It's no secret that the trend in enterprises today is toward managing individual applications rather than full desktops. But what does that mean for IT administrators?
It's a shift in power, Spoon.net CEO Kenji Obata said. Everything is moving toward a more consumer-oriented experience, where IT and the enterprise have less control over tools, devices and infrastructure. Seattle-based Spoon, one of the earliest companies to embrace application virtualization, will try to stay ahead of this trend by offering end users a place to drop and access full hosted apps and data.
In a Q&A with SearchVirtualDesktop, Obata discussed the obstacles to cloud-hosted apps and desktops, as well as how Spoon overcame Microsoft's restrictive licensing rules.
How viable is Desktop as a Service right now? Are people ready to adopt cloud-hosted apps and desktops, or is it just starting to be a conversation for organizations?
Kenji Obata: It's definitely a proven concept and an interesting concept, [but] there have been several obstacles to this type of deployment. We solve one of them in that Spoon doesn't require a large data center presence like VDI. ... The need to have a data center and all this connectivity, that's been a big obstacle to adoption. Amazon has stepped in [with WorkSpaces] and tried to solve one of those problems by saying, 'Hey, we'll do all that for you.'
Traditionally it's been hard to package and deploy the apps with Spoon, so one of our focuses in the past year has been converting that from a process that required an IT expert into a process that could just be done directly by the end user -- a one-click, consumer-oriented experience. There's a large audience out there -- that's essentially the consumer -- that wants to have access to their apps anywhere. They want to be able to move between desktops and devices in a way that doesn't require IT expertise. … Think of it as a consumerized version of app virtualization.
To consumerize the enterprise, you need to have a compelling user experience. Dropbox has done that successfully with file storage; they create a polished experience for users to put their files and get them from anywhere. We envision Spoon.net as that kind of experience, but for hosted applications. ...
What does that consumerization mean for the future of the desktop?
To consumerize the enterprise, you need to have a compelling user experience.
Obata: Things are moving away from being desktop-oriented to being application-oriented. … [Users] log in because they have to do their work, they have a project due in school, or something like that, and they need a particular app.
There used to be a power structure in IT where, when the enterprise provided the hardware and control of the network, it lent itself to a centralized, hierarchical model of IT. … Now you have high-speed cellular networks, you have someone bringing in an iPad, and you no longer control the device. … What you're going to see over the next year or two years is that the tool sets that are accessible to consumers, using that infrastructure, are going to mature as we get a new breed of vendors that's going to be highly disruptive to legacy enterprise IT products.
You're going to see vendors that are built for the cloud, built for mobile and built for the consumer essentially take the legacy IT product category and rework them into consumer-oriented experiences. A lot of those enterprise desktop management products are very old systems that have been around for decades; people will be astonished by the speed with which those systems are replaced. Think about how quickly Facebook, Twitter and Instagram disrupted traditional media. You're going to see something very akin to that happen in the workplace.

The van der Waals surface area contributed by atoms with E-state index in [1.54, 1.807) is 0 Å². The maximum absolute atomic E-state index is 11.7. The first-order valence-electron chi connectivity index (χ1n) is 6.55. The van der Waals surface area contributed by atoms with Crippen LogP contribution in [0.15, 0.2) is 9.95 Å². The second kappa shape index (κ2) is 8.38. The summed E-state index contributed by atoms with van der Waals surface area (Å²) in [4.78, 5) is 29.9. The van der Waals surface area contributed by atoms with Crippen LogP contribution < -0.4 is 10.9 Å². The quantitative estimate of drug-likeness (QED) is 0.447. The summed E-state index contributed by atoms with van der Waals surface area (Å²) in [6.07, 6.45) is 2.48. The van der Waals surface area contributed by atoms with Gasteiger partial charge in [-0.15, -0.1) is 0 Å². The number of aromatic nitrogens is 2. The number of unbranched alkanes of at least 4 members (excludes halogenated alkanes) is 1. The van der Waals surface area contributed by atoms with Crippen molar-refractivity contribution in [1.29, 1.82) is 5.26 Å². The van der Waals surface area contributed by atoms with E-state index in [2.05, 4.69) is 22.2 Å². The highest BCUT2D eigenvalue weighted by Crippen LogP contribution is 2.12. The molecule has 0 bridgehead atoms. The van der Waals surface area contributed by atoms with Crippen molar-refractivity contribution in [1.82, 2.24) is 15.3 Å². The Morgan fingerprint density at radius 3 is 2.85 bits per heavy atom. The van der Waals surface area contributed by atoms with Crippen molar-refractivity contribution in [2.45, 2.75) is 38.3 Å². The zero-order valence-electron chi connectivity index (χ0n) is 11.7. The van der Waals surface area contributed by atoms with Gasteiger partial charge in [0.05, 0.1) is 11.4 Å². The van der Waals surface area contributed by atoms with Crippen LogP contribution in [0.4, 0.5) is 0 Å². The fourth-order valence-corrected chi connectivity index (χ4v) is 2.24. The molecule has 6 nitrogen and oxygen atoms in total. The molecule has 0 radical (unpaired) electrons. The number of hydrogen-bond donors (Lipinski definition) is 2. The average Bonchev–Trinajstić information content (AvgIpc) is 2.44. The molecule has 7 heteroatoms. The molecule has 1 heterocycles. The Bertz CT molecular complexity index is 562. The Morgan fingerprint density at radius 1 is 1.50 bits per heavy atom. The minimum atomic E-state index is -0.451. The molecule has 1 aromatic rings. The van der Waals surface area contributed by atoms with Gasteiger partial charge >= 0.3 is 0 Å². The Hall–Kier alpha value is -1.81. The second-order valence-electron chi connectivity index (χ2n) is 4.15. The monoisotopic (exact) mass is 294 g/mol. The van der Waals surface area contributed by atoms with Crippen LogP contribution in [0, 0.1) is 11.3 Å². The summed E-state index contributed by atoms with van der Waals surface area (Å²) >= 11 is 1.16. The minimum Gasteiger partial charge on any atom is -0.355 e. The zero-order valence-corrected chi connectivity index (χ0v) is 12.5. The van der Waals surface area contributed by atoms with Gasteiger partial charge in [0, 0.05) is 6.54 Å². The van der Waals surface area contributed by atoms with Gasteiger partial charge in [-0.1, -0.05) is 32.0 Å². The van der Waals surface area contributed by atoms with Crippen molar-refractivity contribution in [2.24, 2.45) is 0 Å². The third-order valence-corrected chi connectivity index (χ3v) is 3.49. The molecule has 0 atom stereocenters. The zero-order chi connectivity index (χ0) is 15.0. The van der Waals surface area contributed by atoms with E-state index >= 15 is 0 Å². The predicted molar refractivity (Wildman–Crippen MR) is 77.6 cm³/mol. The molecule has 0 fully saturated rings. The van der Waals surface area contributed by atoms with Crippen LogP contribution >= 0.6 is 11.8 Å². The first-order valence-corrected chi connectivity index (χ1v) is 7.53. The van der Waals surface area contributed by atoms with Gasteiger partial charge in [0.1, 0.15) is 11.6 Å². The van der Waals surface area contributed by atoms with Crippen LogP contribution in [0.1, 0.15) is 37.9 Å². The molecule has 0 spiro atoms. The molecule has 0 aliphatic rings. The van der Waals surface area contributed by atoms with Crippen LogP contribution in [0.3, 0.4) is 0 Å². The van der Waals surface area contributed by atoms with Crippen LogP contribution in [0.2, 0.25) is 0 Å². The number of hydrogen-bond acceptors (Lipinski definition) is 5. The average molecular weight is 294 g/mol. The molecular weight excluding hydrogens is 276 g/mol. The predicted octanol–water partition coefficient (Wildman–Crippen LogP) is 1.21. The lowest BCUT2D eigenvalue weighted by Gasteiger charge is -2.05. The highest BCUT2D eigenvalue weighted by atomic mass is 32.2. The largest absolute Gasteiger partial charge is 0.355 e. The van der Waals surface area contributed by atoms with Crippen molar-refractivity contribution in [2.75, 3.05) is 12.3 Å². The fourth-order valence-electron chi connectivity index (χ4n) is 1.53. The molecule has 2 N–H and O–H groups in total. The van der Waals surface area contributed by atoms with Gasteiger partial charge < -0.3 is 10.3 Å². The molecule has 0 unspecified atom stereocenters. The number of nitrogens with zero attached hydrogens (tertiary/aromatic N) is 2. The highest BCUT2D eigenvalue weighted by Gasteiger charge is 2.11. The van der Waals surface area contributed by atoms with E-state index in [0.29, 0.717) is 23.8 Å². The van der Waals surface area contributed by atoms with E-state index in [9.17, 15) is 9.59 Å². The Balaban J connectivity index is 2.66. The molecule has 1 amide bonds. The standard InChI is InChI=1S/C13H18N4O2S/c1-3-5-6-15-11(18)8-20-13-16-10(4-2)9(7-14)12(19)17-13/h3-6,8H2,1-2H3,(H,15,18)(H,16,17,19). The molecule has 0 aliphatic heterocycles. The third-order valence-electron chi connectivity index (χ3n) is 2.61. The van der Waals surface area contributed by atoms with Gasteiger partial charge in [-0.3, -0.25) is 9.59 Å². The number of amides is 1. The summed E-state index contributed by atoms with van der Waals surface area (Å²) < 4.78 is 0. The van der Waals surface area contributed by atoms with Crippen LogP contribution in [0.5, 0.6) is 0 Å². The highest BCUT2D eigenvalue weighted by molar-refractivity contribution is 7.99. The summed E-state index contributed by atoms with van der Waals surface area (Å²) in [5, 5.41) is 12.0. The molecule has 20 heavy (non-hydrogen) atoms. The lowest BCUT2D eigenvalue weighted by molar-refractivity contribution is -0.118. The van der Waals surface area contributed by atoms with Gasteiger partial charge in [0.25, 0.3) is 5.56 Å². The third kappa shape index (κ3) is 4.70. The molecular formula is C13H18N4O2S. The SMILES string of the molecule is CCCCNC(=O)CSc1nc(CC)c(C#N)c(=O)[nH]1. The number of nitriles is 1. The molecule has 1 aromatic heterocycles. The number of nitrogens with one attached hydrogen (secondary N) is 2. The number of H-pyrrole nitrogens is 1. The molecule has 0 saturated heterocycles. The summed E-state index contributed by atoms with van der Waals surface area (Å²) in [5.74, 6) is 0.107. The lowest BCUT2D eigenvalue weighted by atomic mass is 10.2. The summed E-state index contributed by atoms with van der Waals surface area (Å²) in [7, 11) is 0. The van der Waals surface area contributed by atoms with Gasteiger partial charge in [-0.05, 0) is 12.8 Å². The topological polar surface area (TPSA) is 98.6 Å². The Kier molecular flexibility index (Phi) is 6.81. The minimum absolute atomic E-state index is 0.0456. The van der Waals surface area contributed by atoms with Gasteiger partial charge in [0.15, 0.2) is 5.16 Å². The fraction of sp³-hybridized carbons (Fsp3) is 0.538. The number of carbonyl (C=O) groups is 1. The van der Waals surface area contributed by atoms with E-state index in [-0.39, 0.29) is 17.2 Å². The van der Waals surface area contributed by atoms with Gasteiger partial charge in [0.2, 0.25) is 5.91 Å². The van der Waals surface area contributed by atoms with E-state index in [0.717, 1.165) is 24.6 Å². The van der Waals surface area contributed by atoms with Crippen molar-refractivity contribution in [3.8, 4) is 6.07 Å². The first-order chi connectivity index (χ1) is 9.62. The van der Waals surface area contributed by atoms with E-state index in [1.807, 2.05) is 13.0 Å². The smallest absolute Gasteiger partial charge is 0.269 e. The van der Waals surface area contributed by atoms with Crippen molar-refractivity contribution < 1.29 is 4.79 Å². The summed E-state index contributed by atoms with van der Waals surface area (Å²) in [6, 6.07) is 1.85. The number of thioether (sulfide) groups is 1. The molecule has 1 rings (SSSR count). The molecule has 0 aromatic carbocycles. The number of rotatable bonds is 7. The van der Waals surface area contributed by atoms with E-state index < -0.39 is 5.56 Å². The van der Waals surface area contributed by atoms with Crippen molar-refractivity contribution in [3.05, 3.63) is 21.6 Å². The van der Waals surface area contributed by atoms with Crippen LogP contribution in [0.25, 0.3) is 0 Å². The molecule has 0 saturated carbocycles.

How do you think Microsoft's potential cloud offering with Project Mohoro will change hosted app and desktop licensing rules?
Obata: Whenever you have a new technology, there's inevitably a conflict with existing licensing structures. And inevitably, new licensing emerges that's compatible with the new technology. You saw that with the e-book reader and when VMware was first emerging on the scene: There was a whole debate about whether your OS license allows you to run multiple virtual instances on one physical instance. When new technologies emerge, like DaaS, you always have a brief period of uncertainty or conflict. But it's very hard to suppress a new technology. If it serves a need, users rapidly adopt the technology, and legacy licensing structures evolve to become compatible.
Spoon had an issue with Microsoft in 2010 around delivering Internet Explorer [IE]. How did you resolve that, and how can companies work around Microsoft licensing in the cloud?
Obata: That issue we had with Microsoft was a really particular case. We had a copy of IE that people could download on our site. [Microsoft] didn't have a problem with people running IE on a virtual machine; it was more of a specific thing that we worked around by essentially having people download IE directly from Microsoft. … We actually run the apps on the end user's own device. That sidesteps a lot of those licensing issues. We're essentially transporting the app to the user and running it on their local device, which has a Windows license.
We've adopted an approach toward licensing which is that we preserve the behavior of the existing licensing structure. So, installing an app on a Spoon VM is just like installing an app on a VMware VM. The underlying technology is different, but we moved to a model where you can create a Spoon VM, you can install your apps on it, and it's not going to behave any differently than if you have it installed on a bare-metal machine or VMware virtual instance. The nice thing is that by now the practices around installing software on VMs is a relatively accepted and understood pattern, so that helps us quite a bit.